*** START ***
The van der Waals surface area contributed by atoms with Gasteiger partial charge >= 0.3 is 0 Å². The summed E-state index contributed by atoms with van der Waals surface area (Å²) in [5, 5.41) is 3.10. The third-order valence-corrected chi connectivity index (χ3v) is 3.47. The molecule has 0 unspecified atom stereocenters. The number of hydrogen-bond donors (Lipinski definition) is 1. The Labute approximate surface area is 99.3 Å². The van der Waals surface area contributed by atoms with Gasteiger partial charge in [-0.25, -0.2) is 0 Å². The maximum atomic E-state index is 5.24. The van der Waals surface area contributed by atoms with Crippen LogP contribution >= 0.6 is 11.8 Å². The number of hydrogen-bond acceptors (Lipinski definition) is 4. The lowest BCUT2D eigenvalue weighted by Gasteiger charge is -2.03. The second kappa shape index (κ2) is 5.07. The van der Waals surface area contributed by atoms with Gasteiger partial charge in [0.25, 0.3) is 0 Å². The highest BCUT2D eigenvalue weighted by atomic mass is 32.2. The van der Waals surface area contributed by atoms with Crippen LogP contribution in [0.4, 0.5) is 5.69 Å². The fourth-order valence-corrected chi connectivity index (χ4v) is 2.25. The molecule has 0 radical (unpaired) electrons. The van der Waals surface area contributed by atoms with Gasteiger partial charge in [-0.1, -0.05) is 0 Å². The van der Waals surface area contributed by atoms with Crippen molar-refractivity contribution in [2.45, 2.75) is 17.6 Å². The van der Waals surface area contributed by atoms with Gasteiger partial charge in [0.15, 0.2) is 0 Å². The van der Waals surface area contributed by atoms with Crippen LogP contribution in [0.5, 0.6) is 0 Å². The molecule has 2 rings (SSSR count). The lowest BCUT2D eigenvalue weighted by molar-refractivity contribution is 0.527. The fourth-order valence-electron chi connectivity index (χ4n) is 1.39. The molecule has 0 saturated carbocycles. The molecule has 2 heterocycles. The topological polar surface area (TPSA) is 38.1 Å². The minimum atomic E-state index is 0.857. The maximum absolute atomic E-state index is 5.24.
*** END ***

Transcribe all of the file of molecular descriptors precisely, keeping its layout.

The van der Waals surface area contributed by atoms with Gasteiger partial charge >= 0.3 is 0 Å². The summed E-state index contributed by atoms with van der Waals surface area (Å²) in [5, 5.41) is 3.10. The third-order valence-corrected chi connectivity index (χ3v) is 3.47. The molecule has 0 unspecified atom stereocenters. The number of hydrogen-bond donors (Lipinski definition) is 1. The Labute approximate surface area is 99.3 Å². The van der Waals surface area contributed by atoms with Gasteiger partial charge in [-0.25, -0.2) is 0 Å². The maximum atomic E-state index is 5.24. The van der Waals surface area contributed by atoms with Crippen LogP contribution >= 0.6 is 11.8 Å². The number of hydrogen-bond acceptors (Lipinski definition) is 4. The lowest BCUT2D eigenvalue weighted by Gasteiger charge is -2.03. The second kappa shape index (κ2) is 5.07. The van der Waals surface area contributed by atoms with Gasteiger partial charge in [0.25, 0.3) is 0 Å². The highest BCUT2D eigenvalue weighted by atomic mass is 32.2. The van der Waals surface area contributed by atoms with Crippen LogP contribution in [0.4, 0.5) is 5.69 Å². The fourth-order valence-corrected chi connectivity index (χ4v) is 2.25. The molecule has 0 radical (unpaired) electrons. The van der Waals surface area contributed by atoms with Gasteiger partial charge in [-0.1, -0.05) is 0 Å². The van der Waals surface area contributed by atoms with Crippen molar-refractivity contribution in [2.45, 2.75) is 17.6 Å². The van der Waals surface area contributed by atoms with Gasteiger partial charge in [0.15, 0.2) is 0 Å². The van der Waals surface area contributed by atoms with Crippen LogP contribution in [0.5, 0.6) is 0 Å². The molecule has 2 rings (SSSR count). The lowest BCUT2D eigenvalue weighted by molar-refractivity contribution is 0.527. The fourth-order valence-electron chi connectivity index (χ4n) is 1.39. The molecule has 0 saturated carbocycles. The molecule has 2 heterocycles. The topological polar surface area (TPSA) is 38.1 Å². The minimum atomic E-state index is 0.857. The maximum absolute atomic E-state index is 5.24.